These rules once passed by the EU Council and the EU Parliament, will provide the European Commission with the means to assess firms which operate like banks and impose and subject them to a stricter regulations. This has implications for London based financial institutions which have clients in the Eurozone.
In a deal reached late on Tuesday, lawmakers and European Union governments, have agreed to tighter supervision of investment firms that offer “bank-like” services operating or offering their services in the EU. This includes firms which provide proprietary trading and underwriting of financial instruments.
The deal, will boost the European Commission’s powers in overseeing foreign financial firms operating in the EU, and provide Brussels more clout over London-based financial firms after Brexit.
The development assumes significance since it essentially overhauls and imposes stricter liquidity and capital requirements to large EU investment firms, and tightens an initial proposal put forward by the European Commission in December 2017.
“The agreement further strengthens the equivalence regime that would apply to third country investment firms,” said the EU in a statement, while adding more powers would be given to the Commission to assess whether foreign rules are compatible with EU regulations.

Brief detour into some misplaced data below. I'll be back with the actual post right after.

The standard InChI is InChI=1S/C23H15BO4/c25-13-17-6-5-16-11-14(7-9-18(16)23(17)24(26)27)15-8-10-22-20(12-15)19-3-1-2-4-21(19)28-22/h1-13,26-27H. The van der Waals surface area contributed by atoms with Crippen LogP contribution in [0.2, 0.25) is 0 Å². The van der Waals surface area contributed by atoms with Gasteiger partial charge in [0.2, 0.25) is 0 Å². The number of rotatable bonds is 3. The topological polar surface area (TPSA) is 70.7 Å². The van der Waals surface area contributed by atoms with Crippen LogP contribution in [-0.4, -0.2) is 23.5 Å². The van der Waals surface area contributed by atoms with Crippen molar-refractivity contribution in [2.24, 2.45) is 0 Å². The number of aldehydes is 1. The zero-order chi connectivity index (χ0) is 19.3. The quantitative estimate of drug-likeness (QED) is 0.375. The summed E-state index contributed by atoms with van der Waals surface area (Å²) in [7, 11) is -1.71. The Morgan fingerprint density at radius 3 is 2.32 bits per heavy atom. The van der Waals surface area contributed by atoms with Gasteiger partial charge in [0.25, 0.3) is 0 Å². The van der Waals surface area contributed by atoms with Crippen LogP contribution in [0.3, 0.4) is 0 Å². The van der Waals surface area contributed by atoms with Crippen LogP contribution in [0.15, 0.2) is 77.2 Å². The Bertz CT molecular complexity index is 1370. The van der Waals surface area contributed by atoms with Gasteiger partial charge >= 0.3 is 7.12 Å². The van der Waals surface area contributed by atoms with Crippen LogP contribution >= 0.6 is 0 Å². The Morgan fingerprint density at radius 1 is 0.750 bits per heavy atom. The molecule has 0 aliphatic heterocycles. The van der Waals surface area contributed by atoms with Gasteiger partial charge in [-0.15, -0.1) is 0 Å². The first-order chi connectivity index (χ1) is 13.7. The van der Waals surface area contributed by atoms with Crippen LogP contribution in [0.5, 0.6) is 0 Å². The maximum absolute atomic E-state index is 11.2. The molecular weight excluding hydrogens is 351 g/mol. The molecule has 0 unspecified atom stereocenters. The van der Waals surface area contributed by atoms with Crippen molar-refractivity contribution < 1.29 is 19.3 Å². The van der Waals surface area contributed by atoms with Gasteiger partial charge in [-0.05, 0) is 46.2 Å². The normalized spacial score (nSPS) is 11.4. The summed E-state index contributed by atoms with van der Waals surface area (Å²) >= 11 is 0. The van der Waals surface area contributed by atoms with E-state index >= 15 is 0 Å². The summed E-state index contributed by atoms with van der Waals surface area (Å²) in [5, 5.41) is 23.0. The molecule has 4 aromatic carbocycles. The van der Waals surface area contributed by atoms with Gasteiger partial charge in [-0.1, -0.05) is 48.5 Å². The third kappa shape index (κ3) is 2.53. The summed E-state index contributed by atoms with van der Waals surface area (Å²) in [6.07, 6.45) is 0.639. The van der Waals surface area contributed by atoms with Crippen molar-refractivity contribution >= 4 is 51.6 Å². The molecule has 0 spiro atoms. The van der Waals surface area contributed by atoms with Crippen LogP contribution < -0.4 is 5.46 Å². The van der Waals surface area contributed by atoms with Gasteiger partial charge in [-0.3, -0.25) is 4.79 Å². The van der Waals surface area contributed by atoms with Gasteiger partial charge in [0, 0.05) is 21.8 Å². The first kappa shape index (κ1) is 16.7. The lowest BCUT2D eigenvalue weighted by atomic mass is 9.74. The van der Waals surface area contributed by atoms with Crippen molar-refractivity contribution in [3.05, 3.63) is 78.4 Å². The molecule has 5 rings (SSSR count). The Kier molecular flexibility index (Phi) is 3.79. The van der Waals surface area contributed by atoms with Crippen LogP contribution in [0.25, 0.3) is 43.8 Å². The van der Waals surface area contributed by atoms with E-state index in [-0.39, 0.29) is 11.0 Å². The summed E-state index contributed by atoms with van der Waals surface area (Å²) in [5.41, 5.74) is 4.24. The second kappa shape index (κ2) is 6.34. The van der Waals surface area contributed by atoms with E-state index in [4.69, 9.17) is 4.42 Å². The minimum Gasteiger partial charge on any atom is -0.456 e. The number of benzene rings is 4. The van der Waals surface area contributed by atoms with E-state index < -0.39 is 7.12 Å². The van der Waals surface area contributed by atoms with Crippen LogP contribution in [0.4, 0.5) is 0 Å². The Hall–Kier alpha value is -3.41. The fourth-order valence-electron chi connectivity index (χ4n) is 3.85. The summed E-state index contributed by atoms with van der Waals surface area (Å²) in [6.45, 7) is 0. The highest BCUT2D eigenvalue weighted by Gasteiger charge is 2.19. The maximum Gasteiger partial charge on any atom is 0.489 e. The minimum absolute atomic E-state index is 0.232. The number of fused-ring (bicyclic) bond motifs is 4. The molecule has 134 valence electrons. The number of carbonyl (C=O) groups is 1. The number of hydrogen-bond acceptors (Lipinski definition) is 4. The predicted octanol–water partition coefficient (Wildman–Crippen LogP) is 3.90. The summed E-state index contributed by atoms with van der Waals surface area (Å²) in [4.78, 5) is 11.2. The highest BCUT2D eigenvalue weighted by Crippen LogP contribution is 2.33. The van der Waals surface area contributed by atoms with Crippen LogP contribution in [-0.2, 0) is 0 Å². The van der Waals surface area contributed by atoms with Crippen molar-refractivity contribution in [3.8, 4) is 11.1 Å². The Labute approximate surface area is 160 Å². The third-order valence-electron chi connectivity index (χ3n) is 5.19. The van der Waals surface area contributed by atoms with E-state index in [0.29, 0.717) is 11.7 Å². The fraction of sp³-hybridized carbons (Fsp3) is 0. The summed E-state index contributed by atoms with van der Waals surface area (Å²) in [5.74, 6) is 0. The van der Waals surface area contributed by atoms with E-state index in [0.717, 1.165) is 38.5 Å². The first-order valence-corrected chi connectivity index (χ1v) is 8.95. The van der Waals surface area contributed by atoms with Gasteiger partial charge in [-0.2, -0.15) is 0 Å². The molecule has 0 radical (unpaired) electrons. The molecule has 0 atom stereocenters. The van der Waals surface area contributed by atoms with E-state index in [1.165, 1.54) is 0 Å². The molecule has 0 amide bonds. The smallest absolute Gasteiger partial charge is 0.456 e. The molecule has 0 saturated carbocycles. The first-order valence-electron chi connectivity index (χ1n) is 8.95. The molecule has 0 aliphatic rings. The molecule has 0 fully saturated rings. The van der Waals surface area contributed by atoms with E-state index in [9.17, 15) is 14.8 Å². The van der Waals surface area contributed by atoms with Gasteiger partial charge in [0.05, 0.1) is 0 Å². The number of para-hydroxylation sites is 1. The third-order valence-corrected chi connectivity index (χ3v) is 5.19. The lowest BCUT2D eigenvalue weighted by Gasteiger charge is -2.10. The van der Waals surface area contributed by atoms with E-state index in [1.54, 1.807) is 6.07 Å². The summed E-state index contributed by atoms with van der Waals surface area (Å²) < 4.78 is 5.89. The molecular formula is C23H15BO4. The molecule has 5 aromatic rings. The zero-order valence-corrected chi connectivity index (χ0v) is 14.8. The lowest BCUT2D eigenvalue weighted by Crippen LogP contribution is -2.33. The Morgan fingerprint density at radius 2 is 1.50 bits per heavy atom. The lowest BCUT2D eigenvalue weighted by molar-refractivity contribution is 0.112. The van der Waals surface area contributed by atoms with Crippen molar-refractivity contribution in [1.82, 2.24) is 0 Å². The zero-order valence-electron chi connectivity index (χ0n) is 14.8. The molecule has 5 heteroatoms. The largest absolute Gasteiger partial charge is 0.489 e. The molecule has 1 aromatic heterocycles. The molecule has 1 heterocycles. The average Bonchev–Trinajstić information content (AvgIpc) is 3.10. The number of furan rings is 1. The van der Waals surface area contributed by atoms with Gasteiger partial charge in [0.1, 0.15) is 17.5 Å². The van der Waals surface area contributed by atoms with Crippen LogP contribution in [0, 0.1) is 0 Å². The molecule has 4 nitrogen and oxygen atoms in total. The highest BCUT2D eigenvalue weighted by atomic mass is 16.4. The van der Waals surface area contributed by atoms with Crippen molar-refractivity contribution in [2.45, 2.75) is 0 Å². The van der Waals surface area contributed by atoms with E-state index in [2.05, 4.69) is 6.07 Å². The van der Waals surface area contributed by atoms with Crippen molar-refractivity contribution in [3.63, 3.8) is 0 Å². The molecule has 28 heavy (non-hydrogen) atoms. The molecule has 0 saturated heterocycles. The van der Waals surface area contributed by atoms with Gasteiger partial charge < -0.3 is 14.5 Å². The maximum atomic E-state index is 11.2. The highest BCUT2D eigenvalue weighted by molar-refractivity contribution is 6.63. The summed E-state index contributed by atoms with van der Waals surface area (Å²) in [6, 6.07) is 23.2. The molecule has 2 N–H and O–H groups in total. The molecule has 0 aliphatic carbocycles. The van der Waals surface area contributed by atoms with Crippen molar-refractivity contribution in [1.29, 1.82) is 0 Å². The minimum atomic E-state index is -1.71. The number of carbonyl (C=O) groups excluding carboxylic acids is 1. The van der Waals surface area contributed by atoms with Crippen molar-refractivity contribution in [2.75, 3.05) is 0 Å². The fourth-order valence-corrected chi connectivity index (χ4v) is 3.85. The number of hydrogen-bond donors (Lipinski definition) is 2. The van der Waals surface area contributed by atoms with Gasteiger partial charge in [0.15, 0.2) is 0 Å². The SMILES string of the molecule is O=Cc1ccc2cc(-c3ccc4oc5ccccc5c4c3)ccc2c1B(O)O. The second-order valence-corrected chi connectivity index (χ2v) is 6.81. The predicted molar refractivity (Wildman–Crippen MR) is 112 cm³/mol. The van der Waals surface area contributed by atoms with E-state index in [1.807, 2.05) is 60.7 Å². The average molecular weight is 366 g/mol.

Incidentally, more than 6,000 European investment firms, including U.S. giants JPMorgan and Goldman Sachs, have their EU headquarters in Britain. Many have however started setting up continental subsidiaries to ensure that they can continue to serve clients in the EU post Brexit.
Subject to their approval by the EU Council and the European Parliament, these new rules will enable the European Commission to assess whether foreign investment firms operate as banks and in which case they would be subject to stricter regulations – especially if they are deemed “of systemic importance”.
The agreement “levels the playing field between the largest investment firms and the largest banks; they will follow the same rules,” said Jyrki Katainen, vice president of the European Commission for investment and growth.
Under the reform, EU legislators also agreed to halve a threshold for the automatic application of the strictest capital and liquidity rules for EU-based firms, which the Commission had initially proposed would only apply to financial companies with assets above 30 billion euros.
As a result, investment firms with assets of 15 billion euros ($17 billion) or more would automatically be subject to the same requirements as large banks, while firms with assets between 5 and 15 billion euros could face lighter requirements unless their activities are seen to pose risks to financial stability, said a statement from the EU.